August Wilson’s Fences displays the struggle of African Americans to attain their ambitions. Wilson explained clearly how men in African-American struggled to be victorious in achieving their dreams. Literary scripts can contribute greatly as historical articles which express social actualities that are creatively displayed by the Wilson.
Hence, literature may not be disconnected from society and the analysis of literature must be associated to society. August Wilson is well-known in American literature as a writer of plays of African-American who usually narrate about African incidences in the past societies in U.S. The attempts of African Americans to attain their ambitions, as well as its challenging social matters like discriminations are portrayed in his play called Fences.
This play narrates about a black family in 1950s who attempted to live among the people in the American urban regions (Bogumi 34). The author himself stayed in African American slum society during his early age, which he went on to portray in several dramatic writings.
The play, Fences, gives an appealing case of the way both metaphysical and physical expressions of particular African retentions joint to enhance existing African American culture. The Africa which the author revives in Fences portrays itself through different levels and in both explicit and implicit ways. Normally, such ways may not be comprehended if American sense exists as the only standard. These African links come out in unspoken policies which shape everyday rituals of such characters and instill the play on several stages.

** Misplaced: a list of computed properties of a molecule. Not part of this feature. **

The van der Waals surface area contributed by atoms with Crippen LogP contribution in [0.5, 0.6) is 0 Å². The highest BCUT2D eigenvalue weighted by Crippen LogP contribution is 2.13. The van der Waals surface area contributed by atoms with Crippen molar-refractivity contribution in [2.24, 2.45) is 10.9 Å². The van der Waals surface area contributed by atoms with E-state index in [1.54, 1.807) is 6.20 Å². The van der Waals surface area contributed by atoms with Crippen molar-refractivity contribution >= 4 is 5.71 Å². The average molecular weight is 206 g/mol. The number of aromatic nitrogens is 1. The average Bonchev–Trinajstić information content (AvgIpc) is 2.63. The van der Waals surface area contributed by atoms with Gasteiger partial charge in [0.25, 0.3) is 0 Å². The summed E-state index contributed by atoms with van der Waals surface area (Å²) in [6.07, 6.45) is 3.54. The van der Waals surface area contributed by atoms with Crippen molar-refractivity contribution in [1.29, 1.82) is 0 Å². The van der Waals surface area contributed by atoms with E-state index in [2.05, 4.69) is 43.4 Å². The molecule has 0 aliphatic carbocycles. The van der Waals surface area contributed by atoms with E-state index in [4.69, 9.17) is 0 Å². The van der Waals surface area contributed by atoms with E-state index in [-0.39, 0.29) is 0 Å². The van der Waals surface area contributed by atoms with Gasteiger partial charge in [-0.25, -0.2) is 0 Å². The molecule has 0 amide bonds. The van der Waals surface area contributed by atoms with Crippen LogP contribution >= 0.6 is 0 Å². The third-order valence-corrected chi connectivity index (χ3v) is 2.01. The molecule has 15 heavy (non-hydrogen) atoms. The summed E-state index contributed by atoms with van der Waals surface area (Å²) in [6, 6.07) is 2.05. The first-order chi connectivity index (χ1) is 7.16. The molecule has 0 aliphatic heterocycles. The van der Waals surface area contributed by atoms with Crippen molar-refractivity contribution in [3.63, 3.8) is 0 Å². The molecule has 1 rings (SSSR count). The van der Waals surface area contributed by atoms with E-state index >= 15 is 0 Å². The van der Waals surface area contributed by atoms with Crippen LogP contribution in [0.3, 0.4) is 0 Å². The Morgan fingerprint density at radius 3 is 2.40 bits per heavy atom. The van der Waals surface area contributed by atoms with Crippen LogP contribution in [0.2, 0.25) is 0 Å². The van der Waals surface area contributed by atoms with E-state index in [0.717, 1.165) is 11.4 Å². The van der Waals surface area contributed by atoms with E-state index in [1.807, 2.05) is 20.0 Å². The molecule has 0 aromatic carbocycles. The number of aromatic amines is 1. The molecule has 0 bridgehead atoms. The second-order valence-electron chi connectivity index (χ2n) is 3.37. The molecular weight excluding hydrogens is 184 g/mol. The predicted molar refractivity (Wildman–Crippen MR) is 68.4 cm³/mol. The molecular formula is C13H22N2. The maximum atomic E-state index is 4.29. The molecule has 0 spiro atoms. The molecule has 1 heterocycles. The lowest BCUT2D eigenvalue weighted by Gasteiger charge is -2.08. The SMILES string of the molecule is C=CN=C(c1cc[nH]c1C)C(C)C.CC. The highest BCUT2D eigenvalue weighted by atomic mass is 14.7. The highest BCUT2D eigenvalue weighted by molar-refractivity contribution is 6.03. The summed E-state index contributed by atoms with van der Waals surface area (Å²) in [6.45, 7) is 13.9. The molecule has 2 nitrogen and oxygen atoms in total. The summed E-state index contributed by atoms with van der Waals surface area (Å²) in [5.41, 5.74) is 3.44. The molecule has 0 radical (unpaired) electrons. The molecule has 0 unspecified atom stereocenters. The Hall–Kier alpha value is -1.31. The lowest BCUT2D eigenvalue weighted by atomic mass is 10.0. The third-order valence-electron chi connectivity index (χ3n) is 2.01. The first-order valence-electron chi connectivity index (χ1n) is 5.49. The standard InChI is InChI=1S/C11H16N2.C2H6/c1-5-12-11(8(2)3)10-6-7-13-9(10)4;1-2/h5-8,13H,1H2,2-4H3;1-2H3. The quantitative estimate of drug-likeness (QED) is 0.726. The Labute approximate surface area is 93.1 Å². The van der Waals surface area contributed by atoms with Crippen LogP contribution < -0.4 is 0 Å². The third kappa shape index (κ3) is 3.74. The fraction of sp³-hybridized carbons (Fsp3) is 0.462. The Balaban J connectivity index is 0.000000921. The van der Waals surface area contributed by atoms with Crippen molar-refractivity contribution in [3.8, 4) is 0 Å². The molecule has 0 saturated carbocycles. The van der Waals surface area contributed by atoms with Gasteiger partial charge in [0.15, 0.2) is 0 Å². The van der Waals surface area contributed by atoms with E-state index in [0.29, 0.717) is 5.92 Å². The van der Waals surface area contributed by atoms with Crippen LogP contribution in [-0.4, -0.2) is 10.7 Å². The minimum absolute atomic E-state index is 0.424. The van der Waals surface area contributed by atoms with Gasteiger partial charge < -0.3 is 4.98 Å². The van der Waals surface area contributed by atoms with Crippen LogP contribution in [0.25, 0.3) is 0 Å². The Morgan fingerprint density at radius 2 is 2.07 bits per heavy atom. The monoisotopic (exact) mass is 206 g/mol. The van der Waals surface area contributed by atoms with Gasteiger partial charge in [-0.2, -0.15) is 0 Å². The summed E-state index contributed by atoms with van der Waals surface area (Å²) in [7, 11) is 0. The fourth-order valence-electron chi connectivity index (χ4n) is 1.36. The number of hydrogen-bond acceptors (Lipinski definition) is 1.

Through analyzing Fences within African American cosmology, instead of depending only upon Western models of examination, the play produces a greater important interpretation of how black Americans settle the issues of their “double consciousness” in the America (Steffens 5). That African cosmology turns into an important section of the play’s sub textual tale, a tale which opposes America’s disruptive discrimination with Africa’s ability to cure, reunite, and empower.
All through the play, the search of dreams has contributed greatly in the characters’ self-achievement. Nevertheless, Fences mainly focused on the men characters and their goals; the author did not talk much about the characters of women. As Wilson portrays the characters of men in detail, the dreams of female characters stay undeclared.